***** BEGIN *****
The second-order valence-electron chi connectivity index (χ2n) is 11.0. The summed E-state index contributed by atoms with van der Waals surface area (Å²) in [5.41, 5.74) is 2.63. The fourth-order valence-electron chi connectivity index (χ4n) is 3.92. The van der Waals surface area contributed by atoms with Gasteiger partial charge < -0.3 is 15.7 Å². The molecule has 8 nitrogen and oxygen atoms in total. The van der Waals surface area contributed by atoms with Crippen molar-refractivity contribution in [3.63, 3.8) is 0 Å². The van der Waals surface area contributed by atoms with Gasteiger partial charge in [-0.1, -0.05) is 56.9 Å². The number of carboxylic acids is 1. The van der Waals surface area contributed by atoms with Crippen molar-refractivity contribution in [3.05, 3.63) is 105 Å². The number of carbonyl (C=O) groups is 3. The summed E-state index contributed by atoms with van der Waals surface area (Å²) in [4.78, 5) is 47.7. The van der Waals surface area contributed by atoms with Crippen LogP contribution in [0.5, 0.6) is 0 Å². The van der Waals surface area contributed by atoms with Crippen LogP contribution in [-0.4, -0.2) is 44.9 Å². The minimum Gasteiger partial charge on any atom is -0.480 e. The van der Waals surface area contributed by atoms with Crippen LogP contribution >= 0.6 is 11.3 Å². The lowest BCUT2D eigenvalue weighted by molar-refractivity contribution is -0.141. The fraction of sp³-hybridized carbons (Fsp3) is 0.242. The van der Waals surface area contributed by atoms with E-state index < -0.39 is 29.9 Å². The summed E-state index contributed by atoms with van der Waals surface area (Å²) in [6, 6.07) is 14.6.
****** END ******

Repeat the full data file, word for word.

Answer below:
The second-order valence-electron chi connectivity index (χ2n) is 11.0. The summed E-state index contributed by atoms with van der Waals surface area (Å²) in [5.41, 5.74) is 2.63. The fourth-order valence-electron chi connectivity index (χ4n) is 3.92. The van der Waals surface area contributed by atoms with Gasteiger partial charge < -0.3 is 15.7 Å². The molecule has 8 nitrogen and oxygen atoms in total. The van der Waals surface area contributed by atoms with Crippen molar-refractivity contribution in [3.63, 3.8) is 0 Å². The van der Waals surface area contributed by atoms with Gasteiger partial charge in [-0.1, -0.05) is 56.9 Å². The number of carboxylic acids is 1. The van der Waals surface area contributed by atoms with Crippen molar-refractivity contribution in [3.05, 3.63) is 105 Å². The number of carbonyl (C=O) groups is 3. The summed E-state index contributed by atoms with van der Waals surface area (Å²) in [4.78, 5) is 47.7. The van der Waals surface area contributed by atoms with Crippen LogP contribution in [0.5, 0.6) is 0 Å². The van der Waals surface area contributed by atoms with Crippen LogP contribution in [-0.4, -0.2) is 44.9 Å². The minimum Gasteiger partial charge on any atom is -0.480 e. The van der Waals surface area contributed by atoms with Crippen LogP contribution >= 0.6 is 11.3 Å². The lowest BCUT2D eigenvalue weighted by molar-refractivity contribution is -0.141. The fraction of sp³-hybridized carbons (Fsp3) is 0.242. The van der Waals surface area contributed by atoms with E-state index < -0.39 is 29.9 Å². The summed E-state index contributed by atoms with van der Waals surface area (Å²) in [6, 6.07) is 14.6.